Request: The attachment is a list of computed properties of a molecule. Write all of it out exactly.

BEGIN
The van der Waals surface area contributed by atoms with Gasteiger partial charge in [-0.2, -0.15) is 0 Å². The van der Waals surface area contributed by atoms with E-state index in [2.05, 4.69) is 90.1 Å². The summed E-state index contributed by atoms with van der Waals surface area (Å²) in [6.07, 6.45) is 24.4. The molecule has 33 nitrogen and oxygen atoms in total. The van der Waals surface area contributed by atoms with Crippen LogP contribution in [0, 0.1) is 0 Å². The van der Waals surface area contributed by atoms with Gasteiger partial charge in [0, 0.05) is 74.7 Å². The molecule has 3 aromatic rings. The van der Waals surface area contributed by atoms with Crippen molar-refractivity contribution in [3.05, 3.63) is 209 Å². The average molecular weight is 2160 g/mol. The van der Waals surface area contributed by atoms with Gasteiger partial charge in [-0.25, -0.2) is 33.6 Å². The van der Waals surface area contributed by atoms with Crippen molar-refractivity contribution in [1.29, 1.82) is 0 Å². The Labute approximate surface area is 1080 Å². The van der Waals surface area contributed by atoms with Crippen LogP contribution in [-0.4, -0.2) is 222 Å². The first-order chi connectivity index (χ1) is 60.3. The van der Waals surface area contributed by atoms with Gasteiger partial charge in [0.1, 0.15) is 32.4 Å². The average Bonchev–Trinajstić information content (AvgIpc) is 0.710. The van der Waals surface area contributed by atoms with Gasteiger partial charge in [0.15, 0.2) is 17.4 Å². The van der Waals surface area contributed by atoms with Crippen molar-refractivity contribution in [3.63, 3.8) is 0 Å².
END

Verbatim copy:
The van der Waals surface area contributed by atoms with Gasteiger partial charge in [-0.2, -0.15) is 0 Å². The van der Waals surface area contributed by atoms with E-state index in [2.05, 4.69) is 90.1 Å². The summed E-state index contributed by atoms with van der Waals surface area (Å²) in [6.07, 6.45) is 24.4. The molecule has 33 nitrogen and oxygen atoms in total. The van der Waals surface area contributed by atoms with Crippen LogP contribution in [0, 0.1) is 0 Å². The van der Waals surface area contributed by atoms with Gasteiger partial charge in [0, 0.05) is 74.7 Å². The molecule has 3 aromatic rings. The van der Waals surface area contributed by atoms with Crippen molar-refractivity contribution in [3.05, 3.63) is 209 Å². The average molecular weight is 2160 g/mol. The van der Waals surface area contributed by atoms with Gasteiger partial charge in [-0.25, -0.2) is 33.6 Å². The van der Waals surface area contributed by atoms with Crippen molar-refractivity contribution in [1.29, 1.82) is 0 Å². The Labute approximate surface area is 1080 Å². The van der Waals surface area contributed by atoms with Crippen LogP contribution in [-0.4, -0.2) is 222 Å². The first-order chi connectivity index (χ1) is 60.3. The van der Waals surface area contributed by atoms with Gasteiger partial charge in [0.1, 0.15) is 32.4 Å². The average Bonchev–Trinajstić information content (AvgIpc) is 0.710. The van der Waals surface area contributed by atoms with Gasteiger partial charge in [0.15, 0.2) is 17.4 Å². The van der Waals surface area contributed by atoms with Crippen molar-refractivity contribution in [3.63, 3.8) is 0 Å².